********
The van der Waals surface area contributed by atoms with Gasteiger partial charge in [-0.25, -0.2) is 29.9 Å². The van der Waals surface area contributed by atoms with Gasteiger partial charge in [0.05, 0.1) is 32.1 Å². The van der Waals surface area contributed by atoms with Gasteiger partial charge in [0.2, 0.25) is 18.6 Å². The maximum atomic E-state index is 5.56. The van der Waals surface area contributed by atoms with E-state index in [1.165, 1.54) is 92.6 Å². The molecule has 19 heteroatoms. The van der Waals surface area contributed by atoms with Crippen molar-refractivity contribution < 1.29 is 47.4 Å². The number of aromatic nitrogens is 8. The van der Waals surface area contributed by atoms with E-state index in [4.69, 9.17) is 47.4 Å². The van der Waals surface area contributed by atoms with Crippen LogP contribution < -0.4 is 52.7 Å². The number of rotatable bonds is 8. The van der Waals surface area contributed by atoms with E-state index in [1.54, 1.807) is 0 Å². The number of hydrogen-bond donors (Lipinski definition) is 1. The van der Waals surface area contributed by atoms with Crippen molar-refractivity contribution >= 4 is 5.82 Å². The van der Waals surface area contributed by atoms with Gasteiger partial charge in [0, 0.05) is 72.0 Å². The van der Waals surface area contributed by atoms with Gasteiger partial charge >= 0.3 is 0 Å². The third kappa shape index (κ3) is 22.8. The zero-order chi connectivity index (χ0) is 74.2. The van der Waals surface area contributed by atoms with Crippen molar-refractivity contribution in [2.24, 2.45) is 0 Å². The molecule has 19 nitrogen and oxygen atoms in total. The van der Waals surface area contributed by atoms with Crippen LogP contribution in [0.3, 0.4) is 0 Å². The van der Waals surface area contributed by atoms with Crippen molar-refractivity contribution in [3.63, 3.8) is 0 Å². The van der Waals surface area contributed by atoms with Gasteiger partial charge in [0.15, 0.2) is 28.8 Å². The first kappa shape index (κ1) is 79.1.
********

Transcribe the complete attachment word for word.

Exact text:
The van der Waals surface area contributed by atoms with Gasteiger partial charge in [-0.25, -0.2) is 29.9 Å². The van der Waals surface area contributed by atoms with Gasteiger partial charge in [0.05, 0.1) is 32.1 Å². The van der Waals surface area contributed by atoms with Gasteiger partial charge in [0.2, 0.25) is 18.6 Å². The maximum atomic E-state index is 5.56. The van der Waals surface area contributed by atoms with E-state index in [1.165, 1.54) is 92.6 Å². The molecule has 19 heteroatoms. The van der Waals surface area contributed by atoms with Crippen molar-refractivity contribution < 1.29 is 47.4 Å². The number of aromatic nitrogens is 8. The van der Waals surface area contributed by atoms with E-state index in [4.69, 9.17) is 47.4 Å². The van der Waals surface area contributed by atoms with Crippen LogP contribution < -0.4 is 52.7 Å². The number of rotatable bonds is 8. The van der Waals surface area contributed by atoms with E-state index in [1.54, 1.807) is 0 Å². The number of hydrogen-bond donors (Lipinski definition) is 1. The van der Waals surface area contributed by atoms with Crippen molar-refractivity contribution >= 4 is 5.82 Å². The van der Waals surface area contributed by atoms with Gasteiger partial charge in [0, 0.05) is 72.0 Å². The van der Waals surface area contributed by atoms with Gasteiger partial charge >= 0.3 is 0 Å². The third kappa shape index (κ3) is 22.8. The zero-order chi connectivity index (χ0) is 74.2. The van der Waals surface area contributed by atoms with Crippen molar-refractivity contribution in [2.24, 2.45) is 0 Å². The molecule has 19 nitrogen and oxygen atoms in total. The van der Waals surface area contributed by atoms with Crippen LogP contribution in [0.3, 0.4) is 0 Å². The van der Waals surface area contributed by atoms with Crippen molar-refractivity contribution in [3.63, 3.8) is 0 Å². The van der Waals surface area contributed by atoms with Gasteiger partial charge in [0.15, 0.2) is 28.8 Å². The first kappa shape index (κ1) is 79.1.